Many people who are new to the RV world don’t have a clear idea about the purpose of the RV gray water tank. Holding tanks in your RV manage waste water demands in a transportable location, similar to how most residences have plumbing and sewer systems. Your RV’s plumbing and sewerage are handled by the fresh water tank, black water tank, and the RV gray water tank. The black and fresh water tank are utilized for fresh water and waste water from the toilet but many people are confused about what the gray water tank is used for. 

What Is a Gray Water Tank In An RV?

The holding tank into which your RV’s sink and indoor shower drain is known as an RV gray water tank. Except for toilet water, gray water refers to all utilized water in your RV. So, the gray tank collects water from the kitchen sink, bathroom sink, and indoor shower. When you clean your dishes in the kitchen sink or brush your teeth in the bathroom sink, the wastewater drains into the gray tank.

Washing machines and/or dishwashers are common in bigger RVs, and they normally drain into the gray tanks which may quickly fill the entire tank. So many RV washing machines come with warnings that they should only be used when connected to a sewer line at a campground or RV resort and the gray valve is open to prevent the RV gray water tank from being overfilled.

Average RV Gray Water Tank Capacity

Because the size of an RV holding tank often correlates to the size of the RV, determining an average RV gray water tank capacity is challenging. A Class A motorhome, for example, will have a bigger gray water tank than a Class B campervan. Usually a class A RV will have a gray water tank that can hold 40-65 gallons, a fifth-wheel would have around 95 gallon capacity gray water tank while most travel trailers have 25-45 gallons gray water tank.

How Often Should I Empty My Gray Water Tank?

As you go through the day-to-day experience of camping, your gray water tank will gradually fill up. However, because every camper is different, it’s difficult to predict how often you’ll need to dump your tanks. You might be able to go a week or more without depleting your gray water tank if you go alone and shower at the campsite facilities rather than in your RV. On the other hand, if you’re traveling with a family and everyone showers onboard every day, you’ll need to empty your gray water tanks more frequently. Most RVs feature a tank holding sensor that will notify you when your tanks are about to full up.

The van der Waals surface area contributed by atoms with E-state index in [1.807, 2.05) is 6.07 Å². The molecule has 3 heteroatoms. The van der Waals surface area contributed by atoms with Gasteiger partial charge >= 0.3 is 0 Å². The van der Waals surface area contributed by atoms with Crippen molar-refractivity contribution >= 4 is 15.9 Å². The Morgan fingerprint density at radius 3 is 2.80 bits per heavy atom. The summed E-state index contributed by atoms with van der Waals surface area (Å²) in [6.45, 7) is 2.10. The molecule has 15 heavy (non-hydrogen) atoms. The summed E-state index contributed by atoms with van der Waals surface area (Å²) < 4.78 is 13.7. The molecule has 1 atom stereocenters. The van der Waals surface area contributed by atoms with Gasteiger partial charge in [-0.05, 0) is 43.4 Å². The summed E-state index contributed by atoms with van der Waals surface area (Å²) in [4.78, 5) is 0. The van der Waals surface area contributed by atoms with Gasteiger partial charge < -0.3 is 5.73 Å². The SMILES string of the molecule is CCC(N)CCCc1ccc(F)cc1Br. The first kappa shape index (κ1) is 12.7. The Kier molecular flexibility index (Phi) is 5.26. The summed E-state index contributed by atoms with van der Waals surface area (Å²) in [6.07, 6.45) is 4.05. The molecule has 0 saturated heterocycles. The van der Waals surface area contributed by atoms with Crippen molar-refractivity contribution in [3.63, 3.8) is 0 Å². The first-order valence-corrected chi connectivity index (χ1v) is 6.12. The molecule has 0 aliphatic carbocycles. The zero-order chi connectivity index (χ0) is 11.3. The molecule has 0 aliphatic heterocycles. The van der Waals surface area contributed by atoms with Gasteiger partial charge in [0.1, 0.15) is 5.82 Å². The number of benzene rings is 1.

How To Dump The Waste From The Gray Water Tank

There are a few steps you can follow to make sure you properly dump the water from the gray tank without spilling it on the surrounding environment. 

  1. Connect one end of your RV sewage line to your RV outlet and the other end to the dump station inlet to dump your RV gray water tank. 
  2. To open the gray valve, pull the lever, which is similar to opening a little “door” or a valve gate.This operation permits the contents of the gray tank to flow into the sewage line, which then transports it to the dump/sewer station intake.
  3. Close the gray valve when all the water has been emptied from the tank, disconnect the sewage hose, and store it for the next time you need it.

How To Clean Your RV Gray Water Tank

There are a few things you can do to keep your RV’s gray water tank clean. You may begin even before the water is turned on by reducing the amount of food that is rinsed down the drain in your kitchen sink. Any food residue you can remove from your dishes before washing them means less will be rinsed down the drain, which will help keep the gray tank cleaner.

There are a few basic things you may do if you’re having odor issues with your gray water tank. When your gray tank contains around a half tank of water, purchase a dishwasher detergent and pour a cup of it into the galley sink before a day of traveling. As you drive, the detergent solution will splash around and then sit for a time. When you empty your gray water tank again, it will flush away any material you were able to free from the tank’s inside.

Best Gray Water Tank Dumping Practices

When it comes to your gray water tank, instead of opting for the “stealth” dumping option, be sure you dump it in specific city sewage connections. If you notice a stench emanating from your sink or shower drains, consider adding odor-controlling chemicals to your gray water tank.

It’s better to wait until your tank is completely full before dumping it, since this creates more pressure to flush out the tank and hose properly. You’ll also want to empty your black tank first so you can clean out the sewage pipe with your gray water. 

Taking good care of your gray water tank is very important if you want your trip to be fun and enjoyable without unwanted odors. Dumping and maintaining your tanks on time will ensure that your entire rig functions properly and your holding tanks aren’t overflowing making it impossible to camp at the spot you enjoy.